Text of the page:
After Buckley confirmed with SSA that he wasn’t listed as deceased in their records and they would mail him paperwork to help prove he was alive, Checkr still would not correct the error. The same scenario played out with Lyft. He was notified at the end of July 2021 that after a background check was conducted by Checkr, it was reported that he appeared on the SSA Master Death File. He has not been able to correct the situation because “his correct SSN number has been and is currently still uploaded to his Checkr portal.” The error resulted in Buckley losing the opportunity to work for both Uber and Lyft.
According to the complaint, “it is unclear why Checkr continued to inform Plaintiff that it is unable to verify his SSN number as that belonging to a living individual when the SSA confirmed that their files reflect that Plaintiff is alive and stated that they will be sending him proof of this.” It also mentions that Checkr “…fails to employ procedure to assure only maximally accurate consumer information is compiled and published in the consumer reports it sells to third parties for a profit.”
This case demonstrates the need for background screening providers to verify that the information they are reporting is accurate. If you have questions about the integrity, responsiveness, or accuracy of your background investigation agency, it may be time to move on to a more trustworthy resource.
LEGAL BASIS FOR AN FCRA VIOLATION CLAIM
In order for a person to bring an FCRA violation claim in federal court against an employer or background investigation company, the Supreme Court has established legal rights or “standing” for a basis to move forward. A plaintiff must establish that they meet the legal criteria for standing which involves:
- Injury in Fact – the plaintive must have suffered an invasion of legally protected interests that is concrete and particularized and is actual or imminent as opposed to conjectural or hypothetical.
- Causation – the injury must be fairly traceable to the conduct that is the subject of the lawsuit
- Likelihood of Redress – a decision in the plaintiff’s favor must be likely to provide an adequate remedy for the plaintiff’s injuries.
As mentioned, there have been significant FCRA cases where the courts ruled there was “no concrete harm, no standing” and ruled in favor of the defendant. In the case of TransUnion LLC v. Ramirez, a California dealership ran a credit check on the plaintiff when he and his wife sought to purchase a car. The credit check provided by TransUnion, indicated a potential match between the plaintiff’s name and a name appearing on a list of terrorists maintained by the U.S. Treasury’s Office of Foreign Assets Control (OFAC). The plaintiff sought to represent a nationwide class of individuals who received a similar letter from TransUnion indicating the recipient’s name potentially matched a name on the OFAC list. Out of 8,185 individuals, only 1,853 had this information disseminated to a third party.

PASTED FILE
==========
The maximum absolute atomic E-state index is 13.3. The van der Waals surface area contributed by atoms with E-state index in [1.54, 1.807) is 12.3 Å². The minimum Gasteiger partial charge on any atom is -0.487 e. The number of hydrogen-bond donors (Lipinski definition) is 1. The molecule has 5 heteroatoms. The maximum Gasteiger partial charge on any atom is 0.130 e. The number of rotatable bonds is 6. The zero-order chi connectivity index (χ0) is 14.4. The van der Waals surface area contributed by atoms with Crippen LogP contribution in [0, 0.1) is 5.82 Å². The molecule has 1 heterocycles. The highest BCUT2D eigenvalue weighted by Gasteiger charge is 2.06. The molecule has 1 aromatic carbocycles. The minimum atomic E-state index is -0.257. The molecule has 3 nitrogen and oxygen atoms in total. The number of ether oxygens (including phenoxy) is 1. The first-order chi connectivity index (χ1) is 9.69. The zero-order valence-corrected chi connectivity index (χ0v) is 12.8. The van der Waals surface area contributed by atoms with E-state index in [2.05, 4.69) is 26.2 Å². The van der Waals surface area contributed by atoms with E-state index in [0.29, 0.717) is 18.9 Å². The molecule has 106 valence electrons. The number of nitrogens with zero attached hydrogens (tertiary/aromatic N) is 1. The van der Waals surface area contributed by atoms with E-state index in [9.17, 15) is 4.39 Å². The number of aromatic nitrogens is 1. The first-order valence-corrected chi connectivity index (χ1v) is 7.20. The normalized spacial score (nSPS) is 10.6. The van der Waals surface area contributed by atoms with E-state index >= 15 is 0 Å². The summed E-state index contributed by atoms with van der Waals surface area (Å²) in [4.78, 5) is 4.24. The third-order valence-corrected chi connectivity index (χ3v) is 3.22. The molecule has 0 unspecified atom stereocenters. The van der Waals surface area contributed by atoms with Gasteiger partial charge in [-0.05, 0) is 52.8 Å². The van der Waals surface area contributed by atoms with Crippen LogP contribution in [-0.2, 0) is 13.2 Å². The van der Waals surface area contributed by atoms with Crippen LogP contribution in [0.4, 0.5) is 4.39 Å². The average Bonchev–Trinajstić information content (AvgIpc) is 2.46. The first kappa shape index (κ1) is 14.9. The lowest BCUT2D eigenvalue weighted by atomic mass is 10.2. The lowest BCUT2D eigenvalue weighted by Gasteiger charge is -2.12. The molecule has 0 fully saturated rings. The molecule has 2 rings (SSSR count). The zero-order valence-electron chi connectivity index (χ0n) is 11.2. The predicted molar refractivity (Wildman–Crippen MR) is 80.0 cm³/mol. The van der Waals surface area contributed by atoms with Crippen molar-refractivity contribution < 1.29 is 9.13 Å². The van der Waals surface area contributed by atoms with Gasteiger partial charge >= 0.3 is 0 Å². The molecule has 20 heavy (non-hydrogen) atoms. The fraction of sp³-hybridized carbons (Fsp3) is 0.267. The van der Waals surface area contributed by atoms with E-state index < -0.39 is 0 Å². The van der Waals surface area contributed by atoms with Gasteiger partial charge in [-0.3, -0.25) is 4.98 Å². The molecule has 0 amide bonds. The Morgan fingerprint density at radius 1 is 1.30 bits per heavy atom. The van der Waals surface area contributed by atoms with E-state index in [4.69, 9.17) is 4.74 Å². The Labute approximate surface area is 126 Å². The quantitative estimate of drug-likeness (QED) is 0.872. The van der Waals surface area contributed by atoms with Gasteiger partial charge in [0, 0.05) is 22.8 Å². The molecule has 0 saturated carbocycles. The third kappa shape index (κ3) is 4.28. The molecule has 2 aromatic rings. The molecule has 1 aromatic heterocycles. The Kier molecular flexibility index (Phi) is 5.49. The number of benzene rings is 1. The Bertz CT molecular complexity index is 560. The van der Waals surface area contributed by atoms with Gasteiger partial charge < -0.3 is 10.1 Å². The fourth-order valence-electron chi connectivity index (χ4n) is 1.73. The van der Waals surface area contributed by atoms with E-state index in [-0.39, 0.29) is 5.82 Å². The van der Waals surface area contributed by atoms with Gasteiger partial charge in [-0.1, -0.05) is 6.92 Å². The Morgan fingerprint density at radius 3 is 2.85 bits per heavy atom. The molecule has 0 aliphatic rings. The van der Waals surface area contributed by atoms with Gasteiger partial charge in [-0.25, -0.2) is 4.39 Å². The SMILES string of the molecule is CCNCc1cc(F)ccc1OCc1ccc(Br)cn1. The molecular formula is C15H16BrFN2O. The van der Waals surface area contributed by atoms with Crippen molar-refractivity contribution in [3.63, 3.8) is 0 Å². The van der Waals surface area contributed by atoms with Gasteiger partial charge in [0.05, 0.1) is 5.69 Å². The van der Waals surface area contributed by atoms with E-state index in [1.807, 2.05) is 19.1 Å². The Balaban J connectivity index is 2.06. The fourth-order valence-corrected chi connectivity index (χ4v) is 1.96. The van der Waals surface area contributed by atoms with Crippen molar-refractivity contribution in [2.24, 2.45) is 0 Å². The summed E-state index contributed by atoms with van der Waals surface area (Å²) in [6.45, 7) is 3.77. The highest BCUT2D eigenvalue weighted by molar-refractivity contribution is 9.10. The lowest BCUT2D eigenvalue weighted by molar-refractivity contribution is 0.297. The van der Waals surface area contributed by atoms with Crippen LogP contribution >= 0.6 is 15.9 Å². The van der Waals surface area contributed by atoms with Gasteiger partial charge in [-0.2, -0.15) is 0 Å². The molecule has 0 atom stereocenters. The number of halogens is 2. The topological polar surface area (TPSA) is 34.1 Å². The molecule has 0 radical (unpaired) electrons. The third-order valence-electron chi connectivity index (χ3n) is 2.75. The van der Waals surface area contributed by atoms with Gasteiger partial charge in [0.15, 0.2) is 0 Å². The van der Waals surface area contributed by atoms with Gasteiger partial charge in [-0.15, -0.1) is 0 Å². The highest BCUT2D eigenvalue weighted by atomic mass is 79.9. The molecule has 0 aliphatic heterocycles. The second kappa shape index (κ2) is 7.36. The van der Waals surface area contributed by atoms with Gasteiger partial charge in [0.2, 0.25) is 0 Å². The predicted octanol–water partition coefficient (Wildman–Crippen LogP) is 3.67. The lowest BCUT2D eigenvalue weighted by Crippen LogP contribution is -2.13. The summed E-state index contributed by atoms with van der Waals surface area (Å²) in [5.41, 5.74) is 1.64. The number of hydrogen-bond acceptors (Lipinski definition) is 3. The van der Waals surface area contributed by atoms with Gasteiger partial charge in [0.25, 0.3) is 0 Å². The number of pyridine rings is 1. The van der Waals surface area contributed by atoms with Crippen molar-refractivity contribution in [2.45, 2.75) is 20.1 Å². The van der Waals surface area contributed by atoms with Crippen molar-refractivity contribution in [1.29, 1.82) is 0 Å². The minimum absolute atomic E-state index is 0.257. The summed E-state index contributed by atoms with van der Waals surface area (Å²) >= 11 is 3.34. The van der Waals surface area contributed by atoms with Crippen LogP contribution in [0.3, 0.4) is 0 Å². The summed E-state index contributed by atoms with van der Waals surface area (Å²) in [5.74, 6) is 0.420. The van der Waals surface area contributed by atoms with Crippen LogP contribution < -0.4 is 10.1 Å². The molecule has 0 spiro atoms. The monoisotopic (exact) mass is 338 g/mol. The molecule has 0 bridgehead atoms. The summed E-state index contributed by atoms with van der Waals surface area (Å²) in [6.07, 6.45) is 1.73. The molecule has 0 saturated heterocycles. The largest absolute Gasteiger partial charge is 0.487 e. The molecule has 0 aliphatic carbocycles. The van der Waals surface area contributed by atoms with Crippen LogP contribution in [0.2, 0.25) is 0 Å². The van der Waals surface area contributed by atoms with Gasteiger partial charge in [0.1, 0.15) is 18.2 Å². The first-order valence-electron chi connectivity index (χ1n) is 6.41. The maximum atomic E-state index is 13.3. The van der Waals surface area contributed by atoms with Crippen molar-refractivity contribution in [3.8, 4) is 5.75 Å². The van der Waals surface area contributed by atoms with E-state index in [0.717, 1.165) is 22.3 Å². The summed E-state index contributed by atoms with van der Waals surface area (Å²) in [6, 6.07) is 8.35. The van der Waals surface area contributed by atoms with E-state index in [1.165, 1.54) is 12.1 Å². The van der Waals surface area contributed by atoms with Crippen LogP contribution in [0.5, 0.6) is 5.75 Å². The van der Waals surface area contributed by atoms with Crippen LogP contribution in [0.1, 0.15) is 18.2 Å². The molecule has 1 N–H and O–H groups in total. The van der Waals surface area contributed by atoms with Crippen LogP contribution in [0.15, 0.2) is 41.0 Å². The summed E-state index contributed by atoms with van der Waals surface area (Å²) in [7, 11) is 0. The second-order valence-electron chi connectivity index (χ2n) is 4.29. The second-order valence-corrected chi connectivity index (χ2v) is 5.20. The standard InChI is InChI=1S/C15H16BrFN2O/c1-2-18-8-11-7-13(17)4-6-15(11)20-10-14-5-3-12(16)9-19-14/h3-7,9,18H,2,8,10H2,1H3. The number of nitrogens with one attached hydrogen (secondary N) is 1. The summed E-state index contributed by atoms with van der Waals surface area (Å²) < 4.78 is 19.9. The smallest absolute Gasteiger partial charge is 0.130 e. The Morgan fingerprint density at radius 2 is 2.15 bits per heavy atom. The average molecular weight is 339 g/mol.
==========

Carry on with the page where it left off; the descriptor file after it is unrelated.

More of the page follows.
After six days of trial in 2012, the jury originally returned a verdict for the plaintiffs, awarding each class member $984.22 in statutory damages and $6,353.08 in punitive damages for a total award of more than $60 million. In February 2020, the U.S. Court of Appeals for the Ninth Circuit held that all members of the class had Article III standing to recover damages, but they reduced the punitive damages award to $3,936.88 per class member, for a total of $40 million. On June 25, 2021, the Supreme Court reversed the Ninth Circuit on the grounds that only the 1,853 class members have standing for the claim. The court ruled that the 6,332 individuals who didn’t have their reports provided to a third party did not suffer “concrete harm.” Only those (1,853 class members) who had erroneous derogatory information disseminated to a third party would be recognized as a “basis for relief.” This case is significant because it means that every member of the class action suit must establish Article III standing to be awarded individual damages.
SELECTING A BACKGROUND INVESTIGATION PARTNER
When choosing a company to perform background investigations, be sure they know how to protect you from FCRA lawsuits. Examples of decisions finding employers in violation of FCRA legislation are extensive with record-breaking settlements in class actions over the past several years. Background investigation companies that prioritize FCRA certification can help mitigate that risk. The Professional Background Screening Association offers training for FCRA Basic Certificates, Advanced Certificates and PBSA Criminal Research Provider. These certifications teach FCRA concepts, terminology, basic rights and duties of end users, consumer litigation and regulatory enforcement. Advanced certifications focus on what constitutes “maximum possible accuracy” and disclosure form compliance among other things. PBSA Criminal Research Provider certification demonstrates a knowledge of responsibilities as it relates to criminal history, FCRA compliance, data retention and security, as well as correcting information, disputes, and complaints. Be sure your background investigation company is a member of the Professional Background Screening Association, and their background investigators maintain proper FCRA certification so that your company can avoid lawsuits.